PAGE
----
DANANG, Vietnam — For the first time since the Vietnam War, a U.S. Navy aircraft carrier is paying a visit to a Vietnamese port, seeking to bolster both countries' efforts to stem expansionism by China in the South China Sea.
Monday's visit by the USS Carl Vinson brings more than 5,000 crewmembers to the central coastal city of Danang, the largest such U.S. military presence in Vietnam since the Southeast Asian nation was unified under Communist leadership after the war ended in 1975.
The Carl Vinson, accompanied by a cruiser and a destroyer, is visiting as China increases its military buildup in the Paracel islands and seven artificial islands in the Spratlys in maritime territory also claimed by Vietnam. China claims most of the South China Sea and has challenged traditional U.S. naval supremacy in the western Pacific.
"The visit of aircraft carrier USS Carl Vinson to Vietnam signifies an increased level of trust between the two former enemies, a strengthened defense relationship between them, and reflects America's continued naval engagement with the region," said Le Hong Hiep, a research fellow at the Singapore-based ISEAS-Yusof Ishak Institute.
The ship's mission includes technical exchanges, sports matches and visits to an orphanage and a center for victims of Agent Orange, a toxic defoliant sprayed by U.S. forces to deny cover for Communist fighters during the war. It marks a fine-tuning, rather than a turning point, in relations. The U.S. Navy has staged activities in Vietnam for its Pacific Partnership humanitarian and civic missions in nine of the past 12 years.
U.S. Ambassador Daniel Kritenbrink praised the carrier's visit.
"I think the visit by USS Carl Vinson demonstrates our commitment to the U.S- Vietnam partnership. It also demonstrates the dramatic progress we made in our bilateral relationship in recent years," he said.
The ambassador said the two countries share a range of interests that include "a desire to maintain peace, prosperity, unimpeded commerce, freedom of navigation upon which the region and its economies depend."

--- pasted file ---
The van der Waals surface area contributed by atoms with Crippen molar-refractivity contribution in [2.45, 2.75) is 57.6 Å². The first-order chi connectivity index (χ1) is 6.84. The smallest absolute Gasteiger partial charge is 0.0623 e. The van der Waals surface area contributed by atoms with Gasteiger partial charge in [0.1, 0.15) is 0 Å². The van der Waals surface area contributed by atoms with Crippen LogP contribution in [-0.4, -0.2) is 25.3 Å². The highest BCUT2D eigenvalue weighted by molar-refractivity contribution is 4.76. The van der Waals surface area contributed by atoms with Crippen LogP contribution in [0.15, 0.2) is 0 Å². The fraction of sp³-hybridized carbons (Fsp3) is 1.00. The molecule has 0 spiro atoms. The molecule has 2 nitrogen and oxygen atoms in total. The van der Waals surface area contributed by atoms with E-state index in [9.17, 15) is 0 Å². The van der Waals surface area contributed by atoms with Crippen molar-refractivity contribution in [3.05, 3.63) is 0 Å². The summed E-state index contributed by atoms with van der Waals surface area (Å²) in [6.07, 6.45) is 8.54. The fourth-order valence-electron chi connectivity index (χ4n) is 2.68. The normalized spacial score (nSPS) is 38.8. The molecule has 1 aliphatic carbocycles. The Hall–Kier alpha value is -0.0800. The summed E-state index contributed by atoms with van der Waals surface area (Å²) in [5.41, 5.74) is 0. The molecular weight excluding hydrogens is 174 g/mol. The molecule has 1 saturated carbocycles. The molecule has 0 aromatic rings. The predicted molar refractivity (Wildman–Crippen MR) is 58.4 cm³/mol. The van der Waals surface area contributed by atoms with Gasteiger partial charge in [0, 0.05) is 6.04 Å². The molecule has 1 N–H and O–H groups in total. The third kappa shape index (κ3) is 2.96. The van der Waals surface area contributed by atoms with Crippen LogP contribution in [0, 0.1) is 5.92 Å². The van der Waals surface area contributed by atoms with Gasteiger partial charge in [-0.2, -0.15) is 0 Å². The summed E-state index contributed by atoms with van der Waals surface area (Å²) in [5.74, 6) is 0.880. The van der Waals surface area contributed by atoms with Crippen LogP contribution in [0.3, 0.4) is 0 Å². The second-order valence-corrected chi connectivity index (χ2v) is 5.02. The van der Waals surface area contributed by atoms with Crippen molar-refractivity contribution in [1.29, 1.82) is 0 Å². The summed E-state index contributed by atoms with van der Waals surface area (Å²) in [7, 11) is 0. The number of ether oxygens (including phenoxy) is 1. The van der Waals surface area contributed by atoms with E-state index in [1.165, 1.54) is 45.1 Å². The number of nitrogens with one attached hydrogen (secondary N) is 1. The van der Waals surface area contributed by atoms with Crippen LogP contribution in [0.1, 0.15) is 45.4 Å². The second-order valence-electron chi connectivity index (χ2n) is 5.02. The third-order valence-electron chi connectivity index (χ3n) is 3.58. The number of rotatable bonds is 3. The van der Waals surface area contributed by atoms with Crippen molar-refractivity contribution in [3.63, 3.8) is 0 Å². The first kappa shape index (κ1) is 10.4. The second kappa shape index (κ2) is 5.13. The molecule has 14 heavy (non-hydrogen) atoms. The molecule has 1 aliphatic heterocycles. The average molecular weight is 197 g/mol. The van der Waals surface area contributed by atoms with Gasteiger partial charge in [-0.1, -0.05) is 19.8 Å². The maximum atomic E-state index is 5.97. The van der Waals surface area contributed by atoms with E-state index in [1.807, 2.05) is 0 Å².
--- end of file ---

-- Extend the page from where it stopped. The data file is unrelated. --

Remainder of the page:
The United States normalized relations with Vietnam in 1995 and lifted an arms embargo in 2016, and the two former adversaries have steadily improved relations in all areas, including trade, investment and security.
The visit of an aircraft carrier — a more than 100,000-ton manifestation of U.S. global military projection — reaffirms closer relations as Beijing flexes it political, economic and military muscle in Southeast Asia, and Washington seeks to re-establish its influence.
"Although the visit is mainly symbolic and would not be able to change China's behavior, especially in the South China Sea, it is still necessary in conveying the message that the U.S. will be there to stay," Hiep said.
Separately from this week's mission, U.S. officials say American warships continue sailing without prior notice close to China-occupied islands and atolls, an aggressive way of signaling to Beijing that the U.S. does not recognize its sovereignty over those areas.
Hiep said the Carl Vinson's visit is likely to irritate China, but that Beijing will not take it too seriously.
"They understand well the strategic rationale behind the rapprochement between Vietnam and the U.S., which was largely driven by China's growing assertiveness in the South China Sea," he said. "However, China also knows that Vietnam is unlikely to side with the U.S. militarily to challenge China."
Vietnam, while traditionally wary of its huge northern neighbor, shares China's system of single-party rule and intolerance for political dissent.